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Amid Profit Worries, Investors Pay Closer Attention to Sales


NEW YORK — Midway through another closely watched corporate earnings season, investors continue to punish companies that post disappointing numbers. But this time, a major focus is on revenue growth.

Top-line, or revenue, growth obviously is a key determinant of profits, and it also is a leading indicator of the economy's direction. Weakness in third-quarter sales growth across a wide range of industries has helped build the consensus that the U.S. economy is cooling.

"The first thing to go is always the top line," said Steven M. Frenkel, market strategist at Ladenburg Thalmann & Co.

Some technology firms, including Apple Computer, Conexant Systems and Texas Instruments, have either reported weaker third-quarter sales or warned of sales weakness in the fourth quarter--a strong reason their stocks have been crushed in recent weeks, dragging the broad market lower.

Overall, some degree of slowing sales is welcome on Wall Street, given the market's fear of inflation and the Federal Reserve. But when it comes to individual companies, investors have shown they are intolerant of disappointment--as retailer Circuit City demonstrated Friday, when it warned that poor sales would mean a third-quarter loss.

So far, with about half of the blue chip Standard & Poor's 500 index companies reporting earnings, third-quarter results are up an average of 16.4% from a year ago, according to First Call/Thomson Financial.

Energy, technology and health-care companies have posted the strongest results.

But S&P 500 earnings growth is down from 21.6% in the second quarter. And in a sign that analysts expect the slowdown to continue, Wall Street is now projecting earnings growth of 13.9% in the fourth quarter, according to First Call.

As sales weaken, more companies have begun cutting costs aggressively to try to bolster profits.

Among big industrial firms, Textron, Ingersoll-Rand and Georgia-Pacific recently announced major layoffs and plant closings as sales have skidded and their stocks languish near multiyear lows.

The Chicago outplacement firm of Challenger Gray & Christmas said announced layoffs in the third quarter picked up sharply from the moderate levels of the first half of the year. Nearly 170,000 job cuts were announced from July through September, compared with only 81,000 from April through June. Year-to-date through September, however, layoffs are down 30% from last year.

"When business drops nowadays, companies don't wait," Chief Executive John Challenger said Friday. "They pacify Wall Street by showing they're taking action to get their costs in line."

Indeed, the cost side of the equation is being scrutinized by investors as critically as sales growth. The rising costs of oil, wages and employee benefits are showing up in many earnings reports.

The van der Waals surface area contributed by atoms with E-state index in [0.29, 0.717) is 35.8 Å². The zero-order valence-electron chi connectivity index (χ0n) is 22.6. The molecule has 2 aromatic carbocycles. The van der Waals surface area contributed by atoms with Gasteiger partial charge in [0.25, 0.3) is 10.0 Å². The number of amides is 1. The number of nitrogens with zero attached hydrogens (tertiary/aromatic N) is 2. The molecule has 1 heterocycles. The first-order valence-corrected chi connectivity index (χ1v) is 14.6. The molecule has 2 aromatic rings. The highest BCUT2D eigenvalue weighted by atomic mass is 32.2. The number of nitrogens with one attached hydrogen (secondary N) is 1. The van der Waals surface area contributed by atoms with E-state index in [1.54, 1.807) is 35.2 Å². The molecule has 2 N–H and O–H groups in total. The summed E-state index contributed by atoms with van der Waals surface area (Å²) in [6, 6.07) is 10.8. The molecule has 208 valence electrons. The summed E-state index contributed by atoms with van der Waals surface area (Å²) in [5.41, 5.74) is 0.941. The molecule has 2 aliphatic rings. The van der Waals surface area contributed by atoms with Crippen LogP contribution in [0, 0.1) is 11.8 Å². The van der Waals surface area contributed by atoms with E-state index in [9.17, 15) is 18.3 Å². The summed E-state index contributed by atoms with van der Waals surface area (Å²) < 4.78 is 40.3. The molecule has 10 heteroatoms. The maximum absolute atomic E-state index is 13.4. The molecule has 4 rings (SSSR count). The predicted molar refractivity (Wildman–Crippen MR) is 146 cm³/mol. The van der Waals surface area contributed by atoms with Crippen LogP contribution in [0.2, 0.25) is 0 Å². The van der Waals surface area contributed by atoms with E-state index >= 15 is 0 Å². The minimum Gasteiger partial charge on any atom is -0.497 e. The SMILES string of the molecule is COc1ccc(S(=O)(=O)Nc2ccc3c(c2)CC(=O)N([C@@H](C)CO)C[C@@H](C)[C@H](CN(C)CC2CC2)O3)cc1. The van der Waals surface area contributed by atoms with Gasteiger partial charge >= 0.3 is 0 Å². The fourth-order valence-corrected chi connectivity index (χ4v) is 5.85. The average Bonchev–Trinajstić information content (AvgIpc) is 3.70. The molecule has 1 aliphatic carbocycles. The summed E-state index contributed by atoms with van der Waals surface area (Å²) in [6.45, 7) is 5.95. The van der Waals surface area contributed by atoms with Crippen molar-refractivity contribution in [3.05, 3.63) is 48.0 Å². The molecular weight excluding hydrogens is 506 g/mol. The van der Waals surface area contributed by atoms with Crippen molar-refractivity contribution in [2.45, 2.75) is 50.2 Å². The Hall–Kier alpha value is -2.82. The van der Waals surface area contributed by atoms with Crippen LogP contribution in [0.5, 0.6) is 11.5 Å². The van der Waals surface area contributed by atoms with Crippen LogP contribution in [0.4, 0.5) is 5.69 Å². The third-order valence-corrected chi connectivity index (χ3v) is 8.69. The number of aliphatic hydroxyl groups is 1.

Home Depot shares dropped 29% on Oct. 12 after the company warned that its profit would fall short of expectations in the second half of the year, partly because the home-improvement retailer was getting squeezed by higher energy costs.

"Eighty percent of U.S. companies transport by truck," said Tony Crescenzi, bond-market strategist at Miller Tabak Hirsch & Co. in New York. "Whether you sell paper or dog food, you're going to get charged more."

Crescenzi was alarmed recently when the California Public Employees' Retirement System had to swallow a 9% increase in health-insurance rates.

"There's a bit of a stagflation feel to the numbers," Crescenzi said, raising the specter of the low-growth, high-inflation misery that dogged the U.S. economy in the mid-1970s.

At the same time, however, Crescenzi noted that the economy is in much better shape than it was in 1989, when it was on the brink of the last recession.

Some stock market watchers believe that the bounce-back in the last three trading sessions of this week may signal not only a turn in the market, but that investors are coming back to the view that an economic soft landing is more likely than recession, generally defined as two consecutive quarters of negative economic growth.

Lehman Bros. strategist Jeff Applegate thinks overall economic growth is slowing from 5%-plus annually to 4% or so, while corporate earnings will turn in gains of 12% to 13% next year--robust, though well down from their 18% to 20% peaks.

Beyond the headline numbers such as sales and profit growth, investors in the current skeptical environment are looking more closely at companies' profit margins and things like inventories, receivables and nonrecurring gains.

Purchase, N.Y., money manager Robert Olstein, a stickler for earnings "quality," said he is amazed by Wall Street's newfound rigor.

When the market was booming late last year and early this year, nobody seemed to mind that, for example, telecommunications-equipment companies were inflating sales by offering easy financing terms to fledgling Internet companies.

When the "dot-com" crash came, it caused uncollectible receivables to balloon on the books of many such suppliers, Olstein said.

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